Getting the facts right
Moreover, he is certainly not entitled to make baseless accusations about the sorts of shows Israel funds for travel abroad. It’s poor journalism indeed when a critic shirks his responsibility to investigate his own claims. The boycott complains nations only fund propagandistic shows, and Incubator’s production, The City, is a noir rap opera, the sort of work which reinforces the idea that Israel is “just like us.” Except Israel is just like us, and maybe more so, in that it places no political restrictions on work it funds. Among the productions funded by Israel for travel abroad (via Deborah Baer Moses of Philadelphia’s Israeli Embassy), are the Arab-Hebrew Theatre’s production of Eyes, which was performed by Arab and Israeli actors and celebrated the poetry of Palestinian poet laureate Mahmoud Darwish; and the coproduction of Return to Haifa, with Washington D.C.’s Theatre J, directed by Sinai Peter, is based on a novella written by former PLO leader Ghassan Kanafani and is critical of Israel, as is Mr. Peter.
Boycott co-signer and Scottish playwright/director David Greig goes further in a blog post detailing his feelings about arts boycotts and difficulties suffered by Palestinian artists. But while it’s true that some artists from the West Bank and Gaza encounter barriers to travel abroad, plenty do not or create barriers of their own. A June exhibition at Pittsburgh’s Mattress Factory featuring the work of Israeli, Palestinian, and American visual artists was canceled in the wake of threats when an Arabic-language Facebook page protested the use of the words “collaboration” and “dialogue” in the show’s description. The museum apologized, and the Israeli and American artists withdrew, hoping their Palestinian colleagues could continue, but as criticism mounted, the Palestinian artists also withdrew, with one Gazan artist, Mohammed Musallam, blaming “the Zionist media.”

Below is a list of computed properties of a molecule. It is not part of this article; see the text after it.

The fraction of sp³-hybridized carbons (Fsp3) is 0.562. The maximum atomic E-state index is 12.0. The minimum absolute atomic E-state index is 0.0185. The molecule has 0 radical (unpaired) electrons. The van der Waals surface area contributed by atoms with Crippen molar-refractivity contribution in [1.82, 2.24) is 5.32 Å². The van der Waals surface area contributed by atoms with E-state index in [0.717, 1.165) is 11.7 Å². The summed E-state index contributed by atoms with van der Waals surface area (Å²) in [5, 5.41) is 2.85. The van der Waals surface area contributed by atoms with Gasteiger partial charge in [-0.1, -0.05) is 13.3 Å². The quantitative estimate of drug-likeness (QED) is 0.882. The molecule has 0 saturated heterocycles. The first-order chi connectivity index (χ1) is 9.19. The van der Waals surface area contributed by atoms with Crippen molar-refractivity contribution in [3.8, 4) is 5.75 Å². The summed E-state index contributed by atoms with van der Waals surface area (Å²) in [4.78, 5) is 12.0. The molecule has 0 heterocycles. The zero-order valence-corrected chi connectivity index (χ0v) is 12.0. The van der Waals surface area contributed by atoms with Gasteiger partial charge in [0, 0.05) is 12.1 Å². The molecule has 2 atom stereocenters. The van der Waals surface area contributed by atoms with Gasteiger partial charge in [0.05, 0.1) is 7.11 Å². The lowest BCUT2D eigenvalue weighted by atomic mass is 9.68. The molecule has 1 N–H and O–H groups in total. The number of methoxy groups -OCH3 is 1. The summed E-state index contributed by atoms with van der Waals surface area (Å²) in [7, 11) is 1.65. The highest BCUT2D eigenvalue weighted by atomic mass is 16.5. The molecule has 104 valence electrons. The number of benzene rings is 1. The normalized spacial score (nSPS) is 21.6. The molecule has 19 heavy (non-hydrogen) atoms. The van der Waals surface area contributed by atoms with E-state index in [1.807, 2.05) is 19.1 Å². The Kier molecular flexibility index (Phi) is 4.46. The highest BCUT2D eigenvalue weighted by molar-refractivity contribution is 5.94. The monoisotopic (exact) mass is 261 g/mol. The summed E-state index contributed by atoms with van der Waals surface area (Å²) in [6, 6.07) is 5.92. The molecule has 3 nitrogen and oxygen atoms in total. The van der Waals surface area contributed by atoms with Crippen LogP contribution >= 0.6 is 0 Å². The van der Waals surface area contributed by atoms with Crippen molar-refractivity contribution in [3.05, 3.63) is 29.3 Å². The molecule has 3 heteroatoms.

A continuing issue
Arts boycotts continue, most recently at London’s Tricycle Theatre, which refused to host the UK Jewish Film Festival because the Israeli Embassy was included among its 86 sponsors. Tricycle claims it does not want to show favoritism to any side “in the current conflict.”
The Palestinian Authority does not fund the arts, so it’s not a fair point of contention. However, if it did, I’d be first in line to see a show produced by residents of Gaza or the West Bank, whether it’s anodyne or its premise is the destruction of Israel because I’m a theater critic; the most exciting part of my job is turning over ideas with which I don’t always agree, analyzing them, drawing my own conclusions, and sharing them with my readers. It’s also my job, and I ought to lose it if I actively deny anyone else the opportunity to do the same.